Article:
In one embodiment, the club head is a driver club head having a moment of inertia through the Izz axis of the center of gravity of at least 2900 grams centimeter squared. In another embodiment, the club head is a fairway wood club head having a loft angle of at least 19 degrees and having a moment of inertia through the Izz axis of the center of gravity of at least 2900 grams centimeter squared. In yet another embodiment, the club head is an iron club head having a loft angle of at least 29 degrees and having a moment of inertia through the Izz axis of the center of gravity of at least 2600 grams centimeter squared.

Another aspect of the present invention is a set of golf clubs including a driver, a plurality of fairway woods and a plurality of irons. The driver has a loft angle ranging from 15 degrees to 18 degrees and the driver has a moment of inertia through the Izz axis of the center of gravity of at least 2900 grams centimeter squared. Each of the plurality of fairway woods has a loft angle ranging from 19 degrees to 30 degrees and each of the fairway woods has a moment of inertia through the Izz axis of the center of gravity of at least 2900 grams centimeter squared. Each of the plurality of irons has a loft angle ranging from 29 degrees to 60 degrees and each of the irons has a moment of inertia through the Izz axis of the center of gravity of at least 2600 grams centimeter squared.

BRIEF DESCRIPTION OF DRAWINGS

FIG. 1 is a top perspective view of a driver club head of the present invention.

FIG. 2 is a front view of the driver club head of FIG. 1.

FIG. 3 is a rear view of the driver club head of FIG. 1.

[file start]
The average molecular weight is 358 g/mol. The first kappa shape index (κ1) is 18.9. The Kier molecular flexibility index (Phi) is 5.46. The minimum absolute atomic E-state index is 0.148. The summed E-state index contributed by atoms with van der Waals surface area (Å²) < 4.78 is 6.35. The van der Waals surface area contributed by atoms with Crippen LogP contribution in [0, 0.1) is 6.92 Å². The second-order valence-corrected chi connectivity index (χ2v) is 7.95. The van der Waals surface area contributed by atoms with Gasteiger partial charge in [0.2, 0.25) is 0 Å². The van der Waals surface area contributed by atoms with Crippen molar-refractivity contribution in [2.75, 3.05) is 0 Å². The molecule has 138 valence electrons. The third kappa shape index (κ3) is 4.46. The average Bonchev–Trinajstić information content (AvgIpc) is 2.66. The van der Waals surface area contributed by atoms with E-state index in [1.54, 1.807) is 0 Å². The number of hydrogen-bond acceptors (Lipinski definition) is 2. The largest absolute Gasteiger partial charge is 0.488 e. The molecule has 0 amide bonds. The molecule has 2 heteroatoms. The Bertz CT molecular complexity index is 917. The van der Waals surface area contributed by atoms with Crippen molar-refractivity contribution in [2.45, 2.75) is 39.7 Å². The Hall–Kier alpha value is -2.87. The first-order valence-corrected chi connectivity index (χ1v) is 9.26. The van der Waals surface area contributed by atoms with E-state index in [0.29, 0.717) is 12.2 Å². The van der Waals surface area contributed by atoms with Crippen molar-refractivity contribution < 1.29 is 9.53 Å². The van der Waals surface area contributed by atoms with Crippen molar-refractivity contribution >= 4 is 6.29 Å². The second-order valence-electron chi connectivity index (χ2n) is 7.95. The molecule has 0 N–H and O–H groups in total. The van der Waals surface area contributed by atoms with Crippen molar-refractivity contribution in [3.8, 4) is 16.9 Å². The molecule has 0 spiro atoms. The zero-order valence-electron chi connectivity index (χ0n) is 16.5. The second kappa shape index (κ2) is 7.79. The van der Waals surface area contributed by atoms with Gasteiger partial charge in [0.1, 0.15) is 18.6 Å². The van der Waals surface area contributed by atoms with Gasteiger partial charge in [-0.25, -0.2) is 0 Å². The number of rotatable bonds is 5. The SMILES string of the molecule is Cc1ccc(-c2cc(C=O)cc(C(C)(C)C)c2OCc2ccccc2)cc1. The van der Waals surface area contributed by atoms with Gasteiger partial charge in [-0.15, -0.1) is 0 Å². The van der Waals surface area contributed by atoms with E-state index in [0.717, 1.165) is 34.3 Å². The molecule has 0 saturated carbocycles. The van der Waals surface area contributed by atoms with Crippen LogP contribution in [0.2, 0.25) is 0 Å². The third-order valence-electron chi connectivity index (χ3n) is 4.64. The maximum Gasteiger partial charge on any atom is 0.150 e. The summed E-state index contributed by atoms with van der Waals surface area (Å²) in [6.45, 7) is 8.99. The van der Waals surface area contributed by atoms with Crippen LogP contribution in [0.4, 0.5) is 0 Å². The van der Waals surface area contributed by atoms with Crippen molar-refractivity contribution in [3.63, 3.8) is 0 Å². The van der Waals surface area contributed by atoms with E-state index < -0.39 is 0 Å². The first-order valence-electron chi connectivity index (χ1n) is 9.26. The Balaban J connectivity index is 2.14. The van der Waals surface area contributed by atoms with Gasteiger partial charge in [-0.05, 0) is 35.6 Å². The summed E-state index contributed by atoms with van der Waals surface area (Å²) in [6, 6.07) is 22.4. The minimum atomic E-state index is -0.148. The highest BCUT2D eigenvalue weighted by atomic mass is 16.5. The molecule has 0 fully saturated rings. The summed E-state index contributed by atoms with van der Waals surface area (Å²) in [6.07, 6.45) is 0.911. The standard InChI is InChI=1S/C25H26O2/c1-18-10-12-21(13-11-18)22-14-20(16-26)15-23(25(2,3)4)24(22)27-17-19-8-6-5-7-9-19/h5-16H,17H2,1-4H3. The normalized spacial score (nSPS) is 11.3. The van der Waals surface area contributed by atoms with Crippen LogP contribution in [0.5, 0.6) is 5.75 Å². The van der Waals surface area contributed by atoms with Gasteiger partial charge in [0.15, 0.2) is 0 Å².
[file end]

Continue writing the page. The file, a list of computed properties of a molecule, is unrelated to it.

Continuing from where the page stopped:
FIG. 4 is a top plan view of the driver club head of FIG. 1.

FIG. 5 is a bottom view of the driver club head of FIG. 1.

FIG. 6 is a heel side view of the driver club head of FIG. 1.

FIG. 7 is a toe side view of the driver club head of FIG. 1.

FIG. 8 is a cross sectional view of the driver club head taken along lines 88 of FIG. 2.

FIG. 9 is a top perspective view of a fairway wood club head of the present invention.

FIG. 10 is a front view of the fairway wood club head of FIG. 9.

FIG. 11 is a rear view of the fairway wood club head of FIG. 9.

FIG. 12 is a top plan view of the fairway wood club head of FIG. 9.

FIG. 13 is a bottom view of the fairway wood club head of FIG. 9.

FIG. 14 is a heel side view of the fairway wood club head of FIG. 9.

FIG. 15 is a toe side view of the fairway wood club head of FIG. 9.

FIG. 16 is a cross sectional view of the fairway wood club head taken along lines 1616 of FIG. 10.

FIG. 17 is a top perspective view of an iron club head of the present invention.

FIG. 18 is a front view of the iron club head of FIG. 1.

FIG. 19 is a rear view of the iron club head of FIG. 1.

FIG. 20 is a top plan view of the iron club head of FIG. 1.

FIG. 21 is a bottom view of the iron club head of FIG. 1.

FIG. 22 is a heel side view of the iron club head of FIG. 1.

FIG. 23 is a toe side view of the iron club head of FIG. 1.

FIG. 24 is a cross sectional view of the iron club head taken along lines 2424 of FIG. 18.

FIG. 25 is a Table of the center of gravity location and the moment of inertia for a preferred set of golf clubs.

DETAILED DESCRIPTION

The present invention is directed at golf clubs and at a set of golf clubs for the golfer that plays infrequently or has difficulty utilizing current equipment. The golf club of the present invention has increased forgiveness to make the game of golf more enjoyable for the infrequent golfer.

FIGS. 1-8 illustrate a driver club head of the present invention, FIGS. 9-16 illustrate a fairway wood club head of the present invention, and FIGS. 17-24 illustrate an iron club head of the present invention. Each of the club heads of the present invention has a body with an open cavity in order to preferably lower the center of gravity.

A golf club head is generally designated 20. The golf club head 20 has a body 22 preferably composed of a stainless steel, a titanium alloy, other steel alloys, and the like. The body 22 is preferably cast using a technique such as a lost-wax method; however, it may be alternatively composed of forged or formed pieces.

The body 22 is generally composed of a front wall 24, a bottom wall 26, a ribbon wall 28, a top wall 30 and a hosel 32. The ribbon wall is preferably partitioned into a rear ribbon wall 28 a, a toe ribbon wall 28 b and a heel ribbon wall 28 c. The hosel 32 is located at a heel end 34 of the club head 20 which is opposite of a toe end 33 of the club head 20.